It took nearly a year to find Bailey, a replacement horse for Richmond Riding for the Disabled, but the big Clydesdale-cross is now getting ready for his first riders.
Last year the group lost Storm, one of its much-loved, bigger and most frequently ridden horses because of colic and they needed to replace him.
In July last year, they applied to the IHC Foundation for help. Chair Paul Baines says although the Foundation doesn’t usually fund horses, there was a need to fill the gap in the stables, with 72 riders relying on the service every week. It made a grant of $8000.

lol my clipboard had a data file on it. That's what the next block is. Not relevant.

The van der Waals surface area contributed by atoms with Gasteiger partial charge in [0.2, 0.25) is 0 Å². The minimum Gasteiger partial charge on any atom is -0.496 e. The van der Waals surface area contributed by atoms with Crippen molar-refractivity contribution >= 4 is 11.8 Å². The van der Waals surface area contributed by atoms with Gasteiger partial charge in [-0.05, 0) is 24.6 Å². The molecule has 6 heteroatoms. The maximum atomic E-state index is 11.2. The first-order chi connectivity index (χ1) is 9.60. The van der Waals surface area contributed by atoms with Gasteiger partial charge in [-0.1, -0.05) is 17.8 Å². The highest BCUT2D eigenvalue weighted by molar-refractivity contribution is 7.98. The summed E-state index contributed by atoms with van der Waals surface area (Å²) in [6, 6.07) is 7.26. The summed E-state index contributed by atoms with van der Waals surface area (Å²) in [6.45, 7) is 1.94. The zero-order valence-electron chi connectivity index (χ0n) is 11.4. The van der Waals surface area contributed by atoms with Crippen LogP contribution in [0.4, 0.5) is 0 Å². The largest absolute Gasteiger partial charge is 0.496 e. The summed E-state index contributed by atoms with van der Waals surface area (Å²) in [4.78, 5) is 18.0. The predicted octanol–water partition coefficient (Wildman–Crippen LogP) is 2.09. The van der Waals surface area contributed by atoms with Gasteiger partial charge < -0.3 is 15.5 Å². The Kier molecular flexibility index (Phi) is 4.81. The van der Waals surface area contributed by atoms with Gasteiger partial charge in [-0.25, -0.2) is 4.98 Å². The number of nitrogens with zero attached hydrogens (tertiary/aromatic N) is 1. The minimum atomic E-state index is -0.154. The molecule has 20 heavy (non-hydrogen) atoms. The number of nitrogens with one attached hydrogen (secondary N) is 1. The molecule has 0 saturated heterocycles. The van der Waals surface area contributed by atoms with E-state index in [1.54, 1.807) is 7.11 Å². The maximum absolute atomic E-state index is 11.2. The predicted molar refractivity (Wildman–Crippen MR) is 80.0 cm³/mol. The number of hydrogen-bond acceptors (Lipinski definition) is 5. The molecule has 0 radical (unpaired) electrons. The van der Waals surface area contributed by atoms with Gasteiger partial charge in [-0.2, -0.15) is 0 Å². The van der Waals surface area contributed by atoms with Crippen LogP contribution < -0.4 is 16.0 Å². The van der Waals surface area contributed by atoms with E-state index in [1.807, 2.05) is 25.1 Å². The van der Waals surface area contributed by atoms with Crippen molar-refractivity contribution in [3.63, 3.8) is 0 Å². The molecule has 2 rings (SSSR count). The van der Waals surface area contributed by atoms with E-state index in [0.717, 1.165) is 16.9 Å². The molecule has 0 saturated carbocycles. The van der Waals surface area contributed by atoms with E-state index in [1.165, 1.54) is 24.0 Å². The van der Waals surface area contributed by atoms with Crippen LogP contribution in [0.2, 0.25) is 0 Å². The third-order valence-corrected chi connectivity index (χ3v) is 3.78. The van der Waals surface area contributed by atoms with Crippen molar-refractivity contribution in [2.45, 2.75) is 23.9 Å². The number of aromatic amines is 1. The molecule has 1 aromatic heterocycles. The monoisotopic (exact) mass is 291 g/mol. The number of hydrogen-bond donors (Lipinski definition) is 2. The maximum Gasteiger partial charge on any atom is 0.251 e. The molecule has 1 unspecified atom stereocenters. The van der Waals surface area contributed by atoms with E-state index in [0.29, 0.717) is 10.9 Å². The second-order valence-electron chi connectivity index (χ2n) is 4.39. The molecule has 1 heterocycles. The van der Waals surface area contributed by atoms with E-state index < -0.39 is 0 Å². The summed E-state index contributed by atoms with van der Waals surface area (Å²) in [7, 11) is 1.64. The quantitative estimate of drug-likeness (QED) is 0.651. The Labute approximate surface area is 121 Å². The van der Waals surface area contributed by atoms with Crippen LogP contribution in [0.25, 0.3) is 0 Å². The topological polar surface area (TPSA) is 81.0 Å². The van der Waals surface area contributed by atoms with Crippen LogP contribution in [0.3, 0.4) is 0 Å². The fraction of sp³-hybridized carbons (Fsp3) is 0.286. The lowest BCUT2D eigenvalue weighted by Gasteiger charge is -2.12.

Jenny Stebbings, Richmond RDA Administrator and Secretary, says they were worried about how long it was taking to find a horse, but it was important to get it right. “It’s just finding the horse with exactly the right temperament, who will allow unbalanced riders. They have to be pretty special.”
She says the horse also needed to be calm and not frightened by sudden movements or things coming at them, and it had to be big enough to cater for the group’s older riders, including four groups of teenagers a week from the special education department at Waimea College.
Then along came Bailey through word-of-mouth, a strong five-year-old Clydesdale-station bred cross from Richmond, who had “one lady owner”. He is 15 hands (1.5m) tall and is already demonstrating he has what it takes. Bailey is now being trained for his new role, which involves being comfortable with being led from both sides, accepting side walkers, ramps and blocks for mounting, crutches and walkers and wheelchair transfers.